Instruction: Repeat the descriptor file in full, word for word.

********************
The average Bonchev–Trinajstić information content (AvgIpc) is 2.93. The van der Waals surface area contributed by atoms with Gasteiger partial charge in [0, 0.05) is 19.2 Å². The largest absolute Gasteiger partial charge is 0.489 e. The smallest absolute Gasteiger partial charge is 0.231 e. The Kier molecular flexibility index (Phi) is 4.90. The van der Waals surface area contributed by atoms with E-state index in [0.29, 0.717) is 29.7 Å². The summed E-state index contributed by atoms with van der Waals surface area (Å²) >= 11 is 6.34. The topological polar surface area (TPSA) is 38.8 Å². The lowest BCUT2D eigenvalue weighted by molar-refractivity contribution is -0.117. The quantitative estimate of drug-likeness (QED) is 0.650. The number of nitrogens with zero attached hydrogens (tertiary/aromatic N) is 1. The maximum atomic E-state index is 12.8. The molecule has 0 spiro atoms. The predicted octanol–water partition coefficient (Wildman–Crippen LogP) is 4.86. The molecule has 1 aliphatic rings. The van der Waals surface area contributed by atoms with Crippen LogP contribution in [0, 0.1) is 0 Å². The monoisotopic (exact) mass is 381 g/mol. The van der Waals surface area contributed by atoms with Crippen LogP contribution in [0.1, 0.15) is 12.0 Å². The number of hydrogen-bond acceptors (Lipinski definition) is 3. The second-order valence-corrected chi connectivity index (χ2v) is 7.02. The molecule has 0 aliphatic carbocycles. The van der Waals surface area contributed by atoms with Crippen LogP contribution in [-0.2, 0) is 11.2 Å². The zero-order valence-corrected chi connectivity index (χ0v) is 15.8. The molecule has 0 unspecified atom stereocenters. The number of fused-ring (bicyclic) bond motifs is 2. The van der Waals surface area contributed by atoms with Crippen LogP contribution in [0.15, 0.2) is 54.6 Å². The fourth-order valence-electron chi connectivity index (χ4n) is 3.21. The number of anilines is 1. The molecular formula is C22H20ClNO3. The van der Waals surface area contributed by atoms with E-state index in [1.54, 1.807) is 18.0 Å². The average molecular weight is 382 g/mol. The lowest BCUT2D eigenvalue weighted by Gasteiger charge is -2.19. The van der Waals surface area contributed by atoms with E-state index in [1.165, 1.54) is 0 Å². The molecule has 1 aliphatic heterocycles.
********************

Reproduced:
The average Bonchev–Trinajstić information content (AvgIpc) is 2.93. The van der Waals surface area contributed by atoms with Gasteiger partial charge in [0, 0.05) is 19.2 Å². The largest absolute Gasteiger partial charge is 0.489 e. The smallest absolute Gasteiger partial charge is 0.231 e. The Kier molecular flexibility index (Phi) is 4.90. The van der Waals surface area contributed by atoms with E-state index in [0.29, 0.717) is 29.7 Å². The summed E-state index contributed by atoms with van der Waals surface area (Å²) >= 11 is 6.34. The topological polar surface area (TPSA) is 38.8 Å². The lowest BCUT2D eigenvalue weighted by molar-refractivity contribution is -0.117. The quantitative estimate of drug-likeness (QED) is 0.650. The number of nitrogens with zero attached hydrogens (tertiary/aromatic N) is 1. The maximum atomic E-state index is 12.8. The molecule has 0 spiro atoms. The predicted octanol–water partition coefficient (Wildman–Crippen LogP) is 4.86. The molecule has 1 aliphatic rings. The van der Waals surface area contributed by atoms with Crippen LogP contribution in [0, 0.1) is 0 Å². The monoisotopic (exact) mass is 381 g/mol. The van der Waals surface area contributed by atoms with Crippen LogP contribution in [0.1, 0.15) is 12.0 Å². The number of hydrogen-bond acceptors (Lipinski definition) is 3. The second-order valence-corrected chi connectivity index (χ2v) is 7.02. The molecule has 0 aliphatic carbocycles. The van der Waals surface area contributed by atoms with Crippen LogP contribution in [-0.2, 0) is 11.2 Å². The zero-order valence-corrected chi connectivity index (χ0v) is 15.8. The molecule has 0 unspecified atom stereocenters. The number of fused-ring (bicyclic) bond motifs is 2. The van der Waals surface area contributed by atoms with Crippen LogP contribution in [0.15, 0.2) is 54.6 Å². The fourth-order valence-electron chi connectivity index (χ4n) is 3.21. The number of anilines is 1. The molecular formula is C22H20ClNO3. The van der Waals surface area contributed by atoms with E-state index in [1.54, 1.807) is 18.0 Å². The average molecular weight is 382 g/mol. The lowest BCUT2D eigenvalue weighted by Gasteiger charge is -2.19. The van der Waals surface area contributed by atoms with E-state index in [1.165, 1.54) is 0 Å². The molecule has 1 aliphatic heterocycles.